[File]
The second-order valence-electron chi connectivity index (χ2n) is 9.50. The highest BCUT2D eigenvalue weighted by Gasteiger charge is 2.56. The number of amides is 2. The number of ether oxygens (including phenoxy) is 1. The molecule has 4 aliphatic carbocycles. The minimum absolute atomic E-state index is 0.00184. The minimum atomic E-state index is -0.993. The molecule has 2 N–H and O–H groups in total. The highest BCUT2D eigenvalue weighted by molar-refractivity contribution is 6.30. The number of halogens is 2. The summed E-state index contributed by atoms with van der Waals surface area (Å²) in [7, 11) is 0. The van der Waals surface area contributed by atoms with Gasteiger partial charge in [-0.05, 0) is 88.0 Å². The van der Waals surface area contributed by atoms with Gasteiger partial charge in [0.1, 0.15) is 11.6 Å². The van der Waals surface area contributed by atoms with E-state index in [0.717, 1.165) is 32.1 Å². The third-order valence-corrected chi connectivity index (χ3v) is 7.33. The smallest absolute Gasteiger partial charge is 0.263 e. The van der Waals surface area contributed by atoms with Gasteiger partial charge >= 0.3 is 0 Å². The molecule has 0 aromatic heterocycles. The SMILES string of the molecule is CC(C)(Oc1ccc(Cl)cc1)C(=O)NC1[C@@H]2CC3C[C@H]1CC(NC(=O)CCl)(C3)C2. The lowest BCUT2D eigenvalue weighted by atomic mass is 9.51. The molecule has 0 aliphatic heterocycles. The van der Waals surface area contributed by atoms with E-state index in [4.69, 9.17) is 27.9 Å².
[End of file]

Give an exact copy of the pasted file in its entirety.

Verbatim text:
The second-order valence-electron chi connectivity index (χ2n) is 9.50. The highest BCUT2D eigenvalue weighted by Gasteiger charge is 2.56. The number of amides is 2. The number of ether oxygens (including phenoxy) is 1. The molecule has 4 aliphatic carbocycles. The minimum absolute atomic E-state index is 0.00184. The minimum atomic E-state index is -0.993. The molecule has 2 N–H and O–H groups in total. The highest BCUT2D eigenvalue weighted by molar-refractivity contribution is 6.30. The number of halogens is 2. The summed E-state index contributed by atoms with van der Waals surface area (Å²) in [7, 11) is 0. The van der Waals surface area contributed by atoms with Gasteiger partial charge in [-0.05, 0) is 88.0 Å². The van der Waals surface area contributed by atoms with Gasteiger partial charge in [0.1, 0.15) is 11.6 Å². The van der Waals surface area contributed by atoms with E-state index in [0.717, 1.165) is 32.1 Å². The third-order valence-corrected chi connectivity index (χ3v) is 7.33. The smallest absolute Gasteiger partial charge is 0.263 e. The van der Waals surface area contributed by atoms with Gasteiger partial charge >= 0.3 is 0 Å². The molecule has 0 aromatic heterocycles. The SMILES string of the molecule is CC(C)(Oc1ccc(Cl)cc1)C(=O)NC1[C@@H]2CC3C[C@H]1CC(NC(=O)CCl)(C3)C2. The lowest BCUT2D eigenvalue weighted by atomic mass is 9.51. The molecule has 0 aliphatic heterocycles. The van der Waals surface area contributed by atoms with E-state index in [4.69, 9.17) is 27.9 Å².